Route planning around the station including maps and platforms

The town was one of the few in the United Kingdom to have a working coal mine, Kellingley Colliery.

By 1871 the station had lost its trunk line status with the opening of new lines from Doncaster via Wakefield (to Leeds) & Selby (to York), but it still handled plenty of local passenger and freight traffic (particularly coal from a large number of collieries in the area).

Knottingley means "the clearing of Cnotta's people", from the Old English personal name Cnotta meaning "knot", describing a small, round man and -ingas "people of" + leāh "wood, modern lee, not the same meaning as Leah (personal name)". The name was recorded as Cnotinesleahemm in 1128.

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There is a bus stop close to the station. Busline 0871 200 2233

Until 1699, it was an important inland river port but, in that year, the Aire was made navigable as far as Leeds, which soon surpassed it. Knottingley continued as a centre for boat building into the 20th century. In the late 19th century, it started glass manufacturing. The town is served by Knottingley railway station.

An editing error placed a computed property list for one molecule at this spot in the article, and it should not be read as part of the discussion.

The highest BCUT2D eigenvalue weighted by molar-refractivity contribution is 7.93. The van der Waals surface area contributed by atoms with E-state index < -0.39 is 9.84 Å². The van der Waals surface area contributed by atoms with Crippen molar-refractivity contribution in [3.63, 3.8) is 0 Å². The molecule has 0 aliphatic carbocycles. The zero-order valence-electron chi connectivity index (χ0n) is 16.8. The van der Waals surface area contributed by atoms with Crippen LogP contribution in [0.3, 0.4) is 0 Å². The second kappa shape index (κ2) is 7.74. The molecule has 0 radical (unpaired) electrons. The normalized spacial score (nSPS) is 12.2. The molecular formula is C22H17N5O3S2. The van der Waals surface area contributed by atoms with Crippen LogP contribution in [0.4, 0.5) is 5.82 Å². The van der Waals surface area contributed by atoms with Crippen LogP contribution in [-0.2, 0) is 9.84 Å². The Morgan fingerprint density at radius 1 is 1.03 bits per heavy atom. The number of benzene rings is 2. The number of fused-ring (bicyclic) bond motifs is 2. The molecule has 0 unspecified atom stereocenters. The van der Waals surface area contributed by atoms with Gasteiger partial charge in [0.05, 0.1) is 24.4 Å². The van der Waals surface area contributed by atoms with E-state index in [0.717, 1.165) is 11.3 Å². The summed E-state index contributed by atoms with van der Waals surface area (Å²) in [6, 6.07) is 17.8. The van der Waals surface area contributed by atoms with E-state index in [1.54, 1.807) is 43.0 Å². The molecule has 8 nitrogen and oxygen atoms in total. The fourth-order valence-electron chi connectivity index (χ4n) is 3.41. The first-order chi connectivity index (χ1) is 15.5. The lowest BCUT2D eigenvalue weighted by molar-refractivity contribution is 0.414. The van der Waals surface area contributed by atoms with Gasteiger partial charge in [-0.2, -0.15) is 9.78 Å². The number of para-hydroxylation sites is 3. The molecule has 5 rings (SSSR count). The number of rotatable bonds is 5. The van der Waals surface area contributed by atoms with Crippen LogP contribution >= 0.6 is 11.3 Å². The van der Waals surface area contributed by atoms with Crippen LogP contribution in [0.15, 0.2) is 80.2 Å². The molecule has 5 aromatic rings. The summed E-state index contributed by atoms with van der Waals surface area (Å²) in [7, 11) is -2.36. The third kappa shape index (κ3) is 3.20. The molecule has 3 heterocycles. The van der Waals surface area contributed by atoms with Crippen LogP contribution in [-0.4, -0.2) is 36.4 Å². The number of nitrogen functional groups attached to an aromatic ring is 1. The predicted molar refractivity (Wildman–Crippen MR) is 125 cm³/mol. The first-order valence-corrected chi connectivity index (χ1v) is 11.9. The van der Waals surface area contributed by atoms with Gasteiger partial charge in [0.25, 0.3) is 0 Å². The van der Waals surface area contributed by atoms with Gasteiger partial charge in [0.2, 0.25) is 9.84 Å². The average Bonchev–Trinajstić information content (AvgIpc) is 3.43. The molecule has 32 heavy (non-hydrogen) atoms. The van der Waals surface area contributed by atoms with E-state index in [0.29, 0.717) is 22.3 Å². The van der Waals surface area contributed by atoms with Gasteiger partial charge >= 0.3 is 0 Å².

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Local Ponty lad retires from being your NPT Inspector with a local Kirkby lad taking his place.

Knottingley, inextricably linked with Ferrybridge, is a West Yorkshire town whose history is tied to river travel and industry. It has managed to retain certain elements of that industrial history as thriving enterprises today, providing employment for many of its population of some 17,000. It was originally an Anglo-Saxon settlement, though the ancient monument of Ferrybridge Henge shows it had significant indigenous habitation long before then.

FERRYBRIDGE : Members and partners who attended at the recent PACT meeting have agreed there are no pact priorities in Ferrybridge at present.